Maybe great shops around the corner like Blue Willow Bookshop encourage us to keep reading printed books.
I don’t know if we do anything better than other bookstores but I doubt any of them has ever changed out a customer’s vacuum cleaner bag for them. When the Oreck store across the street closed, we had a customer come in distraught because she didn’t know how to change the bag. We have an Oreck so a staffer went out to her car, brought it in, and we changed it. Now that is customer service! We like to think of ourselves as the neighbourhood bookshop with a citywide reach. We do tons of events throughout Houston. We are most proud of our three festivals: Bookworm Bookfest (for picture book and emerging readers), Tweens Read, and TeenBookCon. It’s our mission to connect families to reading.
Down in Tuscaloosa, Alabama, a local publisher is opening a speciality store with rotating literary and local-interest themes.
“Nothing in here is set in stone, and that’s why the community curation part of this is so vital,” Easty Lambert-Brown, who owns Borgo Publishing, said of her new store, Ernest & Hadley Booksellers. “If you can provide me a good, rounded set of people that had a major influence on how we think, let me have it! I’m not an expert in all this, and my goal is to learn something here. If I’m not learning from it, I’m just taking up space.”
Why do so many bestselling novels have “girl” in their title? Maybe it was inspired by Larsson’s “The Girl with the Dragon Tattoo” and such. But author Emily St. John Mandel says the trend in titles started before Larsson’s books were released. Perhaps it’s a natural phenomenon. Mandel notes this interesting data point:
The “girl” in the title is much more likely to be a woman than an actual girl, and the author of the book is more likely to be a woman. But if a book with “girl” in the title was written by a man, the girl is significantly more likely to end up dead.
It’s the roughest week of the year for this librarian.
First week of school. I’ve already done my orientations (a lecture and walk-through for Bible school students, a walk-through for seminarians). I’m training two new assistants (most years I have a junior and a senior assistant, so there’s only one to train at a time. But things happen). And I have a lecture to do on writing academic papers, tomorrow (I’ll be doing that with less practice than I hoped). And I’m putting together an article on the Reformation in Norway, for the Georg Sverdrup Society newsletter, deadline coming up.
Oh yes, I sell textbooks, too.
I’m not complaining. The days go quickly, and I’m not bored.
I also agreed, in a preliminary way, to tutor a seminary student in Norwegian. But that won’t happen (if it happens at all) until next year.
Oh yes, the Viking Age Club will be at the Nordic Music Festival in Victoria, Minnesota this Saturday. I’ll be there if I have any strength left.
“Why waste those cute little tricks that the Army taught us just because it’s sort of peaceful now.”
On a day in 1993, David Mason had possession of books and letters by and between writers F.S. Fitzgerald, E. Hemingway, and Morley Callaghan about a boxing match in Paris 1929. Callaghan leveled Hemingway, and whether it was for that reason alone or for many others as well, their friendship broke up. The whole story of the match has yet to be told, but it’s apparently all in the papers Mason locked in his safe one night in 1993.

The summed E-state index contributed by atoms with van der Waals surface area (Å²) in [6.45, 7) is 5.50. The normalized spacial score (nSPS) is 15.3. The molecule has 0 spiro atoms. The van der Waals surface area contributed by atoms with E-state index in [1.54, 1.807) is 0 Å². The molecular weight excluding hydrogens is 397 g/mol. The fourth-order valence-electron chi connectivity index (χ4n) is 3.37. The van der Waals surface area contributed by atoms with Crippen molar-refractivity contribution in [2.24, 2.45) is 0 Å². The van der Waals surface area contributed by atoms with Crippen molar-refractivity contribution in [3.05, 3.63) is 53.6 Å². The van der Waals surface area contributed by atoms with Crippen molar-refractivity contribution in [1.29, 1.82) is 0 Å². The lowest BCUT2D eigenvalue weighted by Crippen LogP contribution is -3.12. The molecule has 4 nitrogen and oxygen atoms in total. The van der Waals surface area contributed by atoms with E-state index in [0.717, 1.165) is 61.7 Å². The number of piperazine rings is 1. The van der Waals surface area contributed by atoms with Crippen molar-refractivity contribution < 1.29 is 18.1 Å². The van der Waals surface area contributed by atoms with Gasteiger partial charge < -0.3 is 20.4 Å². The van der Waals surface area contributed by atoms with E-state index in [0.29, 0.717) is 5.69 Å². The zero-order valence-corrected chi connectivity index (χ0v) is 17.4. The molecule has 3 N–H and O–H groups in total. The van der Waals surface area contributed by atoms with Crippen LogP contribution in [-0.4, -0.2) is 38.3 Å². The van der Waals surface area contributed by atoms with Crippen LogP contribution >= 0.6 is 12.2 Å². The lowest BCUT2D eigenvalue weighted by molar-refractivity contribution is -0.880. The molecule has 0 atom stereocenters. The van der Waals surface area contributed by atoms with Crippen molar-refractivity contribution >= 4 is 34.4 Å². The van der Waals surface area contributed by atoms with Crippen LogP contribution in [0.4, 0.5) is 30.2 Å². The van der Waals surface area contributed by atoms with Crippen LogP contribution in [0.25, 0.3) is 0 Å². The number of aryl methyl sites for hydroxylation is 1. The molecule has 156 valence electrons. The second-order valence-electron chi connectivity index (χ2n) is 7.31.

The next morning, those papers were gone, making the great Hemingway Heist one of the literary world’s great mysteries. Mason tells some of what he knows to The Guardian. (via Prufrock News)
“Hello, this is a recording. You’ve dialed the right number; now hang up, and don’t do it again.”
Jonathan Yeager tells Thomas Kidd about the great puritan preacher’s desires for the appearance of his work in print. No doubt, he would have loved today’s world of easy publishing.
Edwards was a meticulous author, and wanted his books to look a certain way. He was not the best judge on how his books should be printed, if the purpose was for them to sell well. Edwards wanted his books to have wide margins, generous line spacing, and to be printed on fine paper, with good type, and priced affordably. The model for Edwards was his book Misrepresentations Corrected, published in 1752. Ironically, Misrepresentations Corrected was his worst-selling book! A key reason, I believe, was that it was not economically printed. If a printer allows the use of wide margins and generous line spacing, it follows that it would require more pages, and therefore would be more costly.
Edwards vocalized his disgust with the way that his book Religious Affections was published in 1746, probably because it was concisely printed, with tightly cropped margins and line spacing. Despite his complaints, the printer for this book feared that he had not printed enough copies to meet public demand. In an advertisement at the end of the book, the Boston printer Samuel Kneeland remarked that some 1,300 subscriptions had been taken for Religious Affections, at a time when a colonial author would have rejoiced if 500 copies of a book sold.
You have to complete a literary quiz. New York City’s Strand Book Store wants their employees to know something about books, so they ask job applicants who out of ten names wrote Infinite Jest or The Sound and the Fury.
Fred Bass, who with his daughter, Nancy Bass Wyden, owns the Strand, called the quiz “a very good way to find good employees,” regardless of their duties.
“Without good people,” Mr. Bass said, “you don’t have anything going.”
According to Geoff Dyer, who says his next book is “a mixture of both fiction and non- but will be published as non-”, the strength of the distinction in anglophone culture has waxed and waned. “Orwell’s biographer Bernard Crick points out that ‘12 of the 14 pieces in Penguin New Writing in 1940’ – which included Orwell’s Shooting an Elephant – ‘were of a then fashionable genre that blurred the line between fact and fiction,’” Dyer explains. The nonfiction novels of Truman Capote and Norman Mailer blurred the lines again in the 1960s, he continues, and the boundary is “perhaps going through another porous phase right now.”
The division between “the writing of imagination and the writing of fact” that seems so obvious to the anglophone readers “doesn’t seem straightforward at all to much of the rest of the world.”
But how many non-fiction books do not represent the truth, because of shoddy research or editorial bias? How many fiction works have taught us profoundly deep truths (isn’t that what we love so much about some novels)? Perhaps claims of truthfulness should be done in ways other than publisher brands or bookseller shelving, but the reason we say truth is stranger than fiction is because when something bizarre actually happens, it doesn’t have to be as believable as something we make up. You might say, “That could never happen,” but if it in fact happened, that’s all the rationale you need.